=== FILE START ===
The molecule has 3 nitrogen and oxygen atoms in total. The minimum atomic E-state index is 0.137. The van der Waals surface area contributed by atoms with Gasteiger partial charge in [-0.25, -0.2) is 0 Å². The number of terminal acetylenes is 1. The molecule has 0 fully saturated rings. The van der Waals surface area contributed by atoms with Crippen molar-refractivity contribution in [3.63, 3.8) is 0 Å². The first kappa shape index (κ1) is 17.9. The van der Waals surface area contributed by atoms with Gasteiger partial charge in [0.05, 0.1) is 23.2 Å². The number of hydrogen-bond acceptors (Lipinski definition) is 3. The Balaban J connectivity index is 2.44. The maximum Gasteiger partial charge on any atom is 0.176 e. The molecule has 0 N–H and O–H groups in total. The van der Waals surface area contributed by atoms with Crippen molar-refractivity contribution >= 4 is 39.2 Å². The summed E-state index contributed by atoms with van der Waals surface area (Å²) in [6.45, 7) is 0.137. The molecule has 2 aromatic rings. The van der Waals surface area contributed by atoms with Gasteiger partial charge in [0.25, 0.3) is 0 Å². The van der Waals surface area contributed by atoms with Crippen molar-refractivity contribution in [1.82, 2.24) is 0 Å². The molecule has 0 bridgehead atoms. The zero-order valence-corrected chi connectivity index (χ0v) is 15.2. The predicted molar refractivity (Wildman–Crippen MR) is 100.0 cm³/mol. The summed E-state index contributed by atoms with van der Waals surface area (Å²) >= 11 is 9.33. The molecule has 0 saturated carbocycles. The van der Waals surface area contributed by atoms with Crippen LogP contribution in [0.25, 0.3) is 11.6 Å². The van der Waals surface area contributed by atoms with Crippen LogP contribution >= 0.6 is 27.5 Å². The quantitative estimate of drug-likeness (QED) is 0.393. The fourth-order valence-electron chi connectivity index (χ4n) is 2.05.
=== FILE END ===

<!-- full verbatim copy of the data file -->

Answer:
The molecule has 3 nitrogen and oxygen atoms in total. The minimum atomic E-state index is 0.137. The van der Waals surface area contributed by atoms with Gasteiger partial charge in [-0.25, -0.2) is 0 Å². The number of terminal acetylenes is 1. The molecule has 0 fully saturated rings. The van der Waals surface area contributed by atoms with Crippen molar-refractivity contribution in [3.63, 3.8) is 0 Å². The first kappa shape index (κ1) is 17.9. The van der Waals surface area contributed by atoms with Gasteiger partial charge in [0.05, 0.1) is 23.2 Å². The number of hydrogen-bond acceptors (Lipinski definition) is 3. The Balaban J connectivity index is 2.44. The maximum Gasteiger partial charge on any atom is 0.176 e. The molecule has 0 N–H and O–H groups in total. The van der Waals surface area contributed by atoms with Crippen molar-refractivity contribution >= 4 is 39.2 Å². The summed E-state index contributed by atoms with van der Waals surface area (Å²) in [6.45, 7) is 0.137. The molecule has 2 aromatic rings. The van der Waals surface area contributed by atoms with Gasteiger partial charge in [0.25, 0.3) is 0 Å². The van der Waals surface area contributed by atoms with Crippen molar-refractivity contribution in [1.82, 2.24) is 0 Å². The molecule has 0 bridgehead atoms. The zero-order valence-corrected chi connectivity index (χ0v) is 15.2. The predicted molar refractivity (Wildman–Crippen MR) is 100.0 cm³/mol. The summed E-state index contributed by atoms with van der Waals surface area (Å²) >= 11 is 9.33. The molecule has 0 saturated carbocycles. The van der Waals surface area contributed by atoms with Crippen LogP contribution in [0.25, 0.3) is 11.6 Å². The van der Waals surface area contributed by atoms with Crippen LogP contribution >= 0.6 is 27.5 Å². The quantitative estimate of drug-likeness (QED) is 0.393. The fourth-order valence-electron chi connectivity index (χ4n) is 2.05.